On the ‘no’ side, I could argue that blogging is simply too fun to be considered academic. Of course, this raises questions as to whether academic writing has to be painful, dry and only of interest to other academics. I’d like to say it doesn’t, but then again I would actually like to get my PhD, so I have to conform to the established criteria. I love blogging. I can knock out about 1,000 words in an hour, whereas when I’m doing an essay or dissertation, it takes me twice as long to achieve that as I’m constantly looking back over it and deliberating over whether I’ve used the right words etc. I like that I can use colloquialisms and put a greater degree of my personality into a blog post. Yes, a few typos get through with I’m blogging, but it’s less of a big deal - nobody has called me out on any of them so far. I’m put in mind of Joanne Bailey’s recent blog about will-power and writing history - I agree that academic writing is something I enjoy having done rather than actually doing. I like the feeling of pride after producing a certain number of words, or getting good feedback. It’s an odd thought that in the same way, I also enjoy having Hoovered - I can’t say I love doing it, but again, I feel proud of myself for having done it (I’m not really much of an adult) and like seeing how much better things look afterwards. I still haven’t managed to make my MA dissertation into an article. I get as far as saying I’m going to work on it, and opening the draft up in Word - then I just go ‘I can’t do this today’ and close it again. If I could do that as a blog, bish bash bosh, I’d do it like that and have fun while doing so. But I need more publications on my academic CV.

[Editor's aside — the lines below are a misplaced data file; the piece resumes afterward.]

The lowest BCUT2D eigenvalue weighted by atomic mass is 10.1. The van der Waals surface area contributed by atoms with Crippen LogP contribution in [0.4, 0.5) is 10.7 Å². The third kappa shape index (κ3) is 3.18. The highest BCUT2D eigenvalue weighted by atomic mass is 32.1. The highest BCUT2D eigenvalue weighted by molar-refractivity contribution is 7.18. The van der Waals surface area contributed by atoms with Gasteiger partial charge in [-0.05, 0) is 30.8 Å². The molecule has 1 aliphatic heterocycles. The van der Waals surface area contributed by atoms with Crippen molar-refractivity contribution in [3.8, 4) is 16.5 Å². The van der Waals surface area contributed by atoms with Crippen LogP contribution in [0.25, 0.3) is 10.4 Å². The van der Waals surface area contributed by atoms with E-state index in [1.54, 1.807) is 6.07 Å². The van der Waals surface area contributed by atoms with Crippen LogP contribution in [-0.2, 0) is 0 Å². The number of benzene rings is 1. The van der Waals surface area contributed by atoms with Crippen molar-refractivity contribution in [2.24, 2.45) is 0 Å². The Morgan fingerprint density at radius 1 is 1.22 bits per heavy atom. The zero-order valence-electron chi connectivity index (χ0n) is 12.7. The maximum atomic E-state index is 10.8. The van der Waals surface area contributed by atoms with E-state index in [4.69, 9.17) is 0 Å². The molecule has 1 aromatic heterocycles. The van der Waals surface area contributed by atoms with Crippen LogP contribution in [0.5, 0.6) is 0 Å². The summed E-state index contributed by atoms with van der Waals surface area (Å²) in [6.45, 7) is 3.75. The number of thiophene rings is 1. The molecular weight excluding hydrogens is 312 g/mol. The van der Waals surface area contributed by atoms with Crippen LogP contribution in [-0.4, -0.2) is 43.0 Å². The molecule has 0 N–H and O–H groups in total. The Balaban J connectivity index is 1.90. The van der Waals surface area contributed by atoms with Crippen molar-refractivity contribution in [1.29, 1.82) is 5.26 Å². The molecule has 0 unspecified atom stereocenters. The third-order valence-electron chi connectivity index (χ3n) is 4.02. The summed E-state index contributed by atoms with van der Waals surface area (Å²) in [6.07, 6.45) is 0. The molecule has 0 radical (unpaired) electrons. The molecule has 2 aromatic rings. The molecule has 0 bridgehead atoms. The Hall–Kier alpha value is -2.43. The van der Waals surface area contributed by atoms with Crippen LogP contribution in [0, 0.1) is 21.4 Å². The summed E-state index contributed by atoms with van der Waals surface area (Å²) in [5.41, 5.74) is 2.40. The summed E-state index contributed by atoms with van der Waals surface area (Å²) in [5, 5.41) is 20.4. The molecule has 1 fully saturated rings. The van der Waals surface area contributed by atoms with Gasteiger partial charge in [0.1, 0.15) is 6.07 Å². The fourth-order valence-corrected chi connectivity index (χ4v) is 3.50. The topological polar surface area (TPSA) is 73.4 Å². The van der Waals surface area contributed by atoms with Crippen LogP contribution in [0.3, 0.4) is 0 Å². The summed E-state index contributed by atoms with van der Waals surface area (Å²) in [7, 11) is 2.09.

The big issue many people seem to have with blogs, though, is that they’re not academic because they’re not peer-reviewed (see here and here, for example). True, but I think that just makes them not so much unacademic so much as just less academic than, say, a journal article.